Joe, You can use light blue anywhere you want to as long as its not for grounding or grounded conductors. I think that you are looking for an answer that states 504-80(c). This section is permissive and does not require the use of light blue. It is also a very poorly written section. Does, "and where no other conductors colored light blue", mean that if I choose to use light blue for intrinsically safe circuits, I can't use light blue anywhere else in the structure? Don(resqcapt19)
Well, well, well.... The trusty British 13-amp plug!
I was going to mention the shuttered sockets at some point, but it looks like you've beaten me to it! The shutters have been a feature of the outlets since they first appeared some 50 years ago. Shutters were also adopted on the older round-pin outlets as well.
Some of the latest sockets have adopted a different shutter mechanism which isn't operated from the earth pin. Instead, they rely on equal pressure at the live & neutral to open; pressure on just one leaves it firmly closed. Definitely trickier for inserting test probes!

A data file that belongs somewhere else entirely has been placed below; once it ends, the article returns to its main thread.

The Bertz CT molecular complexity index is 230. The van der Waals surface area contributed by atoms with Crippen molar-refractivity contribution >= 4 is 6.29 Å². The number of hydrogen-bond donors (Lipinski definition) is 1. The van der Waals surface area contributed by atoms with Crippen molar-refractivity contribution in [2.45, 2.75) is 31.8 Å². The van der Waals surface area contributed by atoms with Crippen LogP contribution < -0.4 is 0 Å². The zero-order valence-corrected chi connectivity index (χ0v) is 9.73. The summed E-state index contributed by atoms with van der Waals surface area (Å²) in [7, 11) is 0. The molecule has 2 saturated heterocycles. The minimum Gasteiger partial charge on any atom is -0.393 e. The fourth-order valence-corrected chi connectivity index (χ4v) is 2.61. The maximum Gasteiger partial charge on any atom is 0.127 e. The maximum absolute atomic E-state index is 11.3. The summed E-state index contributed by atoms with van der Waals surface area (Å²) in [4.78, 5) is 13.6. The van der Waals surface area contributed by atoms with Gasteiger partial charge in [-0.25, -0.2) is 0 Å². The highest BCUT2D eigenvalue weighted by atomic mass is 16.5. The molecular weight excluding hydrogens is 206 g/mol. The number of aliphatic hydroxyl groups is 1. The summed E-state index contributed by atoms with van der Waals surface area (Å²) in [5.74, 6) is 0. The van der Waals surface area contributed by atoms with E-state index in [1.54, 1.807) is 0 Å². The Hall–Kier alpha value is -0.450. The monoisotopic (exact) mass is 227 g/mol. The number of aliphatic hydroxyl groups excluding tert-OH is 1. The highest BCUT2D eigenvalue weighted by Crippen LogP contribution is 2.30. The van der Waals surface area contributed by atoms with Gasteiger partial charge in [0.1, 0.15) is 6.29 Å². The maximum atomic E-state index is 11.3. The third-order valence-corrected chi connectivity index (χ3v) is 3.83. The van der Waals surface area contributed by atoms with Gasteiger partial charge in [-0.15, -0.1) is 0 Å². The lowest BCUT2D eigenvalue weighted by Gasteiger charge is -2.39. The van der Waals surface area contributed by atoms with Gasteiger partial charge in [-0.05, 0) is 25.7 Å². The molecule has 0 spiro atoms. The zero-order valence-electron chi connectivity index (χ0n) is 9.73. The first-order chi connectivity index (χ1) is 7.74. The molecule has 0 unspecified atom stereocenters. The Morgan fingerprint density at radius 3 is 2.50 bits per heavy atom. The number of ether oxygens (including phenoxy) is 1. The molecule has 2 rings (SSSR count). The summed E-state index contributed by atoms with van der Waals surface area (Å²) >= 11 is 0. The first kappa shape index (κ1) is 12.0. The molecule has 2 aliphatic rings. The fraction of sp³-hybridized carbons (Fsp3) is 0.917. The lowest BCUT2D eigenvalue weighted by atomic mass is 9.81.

The cord colors are those I mentiond some time ago. We adopted them for flex in 1970 as part of a European standard, but retained the old colors (red, black, green) for fixed cables. The green has since be changed to green/yellow for earth though.
The fuses at each plug provide good protection for individual appliances, but I'm afraid that many people don't understand their significance. A lot of folk always put in a 13A fuse "because it's a 13A plug." I don't see many with the fuse clips bridged with wire though.
Originally posted by sparky: All told, it looks like a safer arrangement to me, for say...daycare receptacles.
The fact that kids might poke things in outlets is the main point put forward in favor of the shutters. If you consider that our pins are much thicker than those on U.S. plugs, then the range of metal objects which could otherwise be inserted is much greater. The hot side is a full 240V to ground of course, so it would pack quite a jolt.
For several years now it's been possible to buy molded plastic blanks with plastic pins which fit into an outlet. I guess the theory is that kids would be slowed down even more by having to remove that first.
I understand that these blanks are now required to be fitted in unused outlets in certain places, including daycare. IEE Regs. are mandatory in many public buildings, but this rule isn't from the IEE.
Apparently it's from a new amendment to the Healh & Safety at Work Act or one of the other similar gestapo-like depts.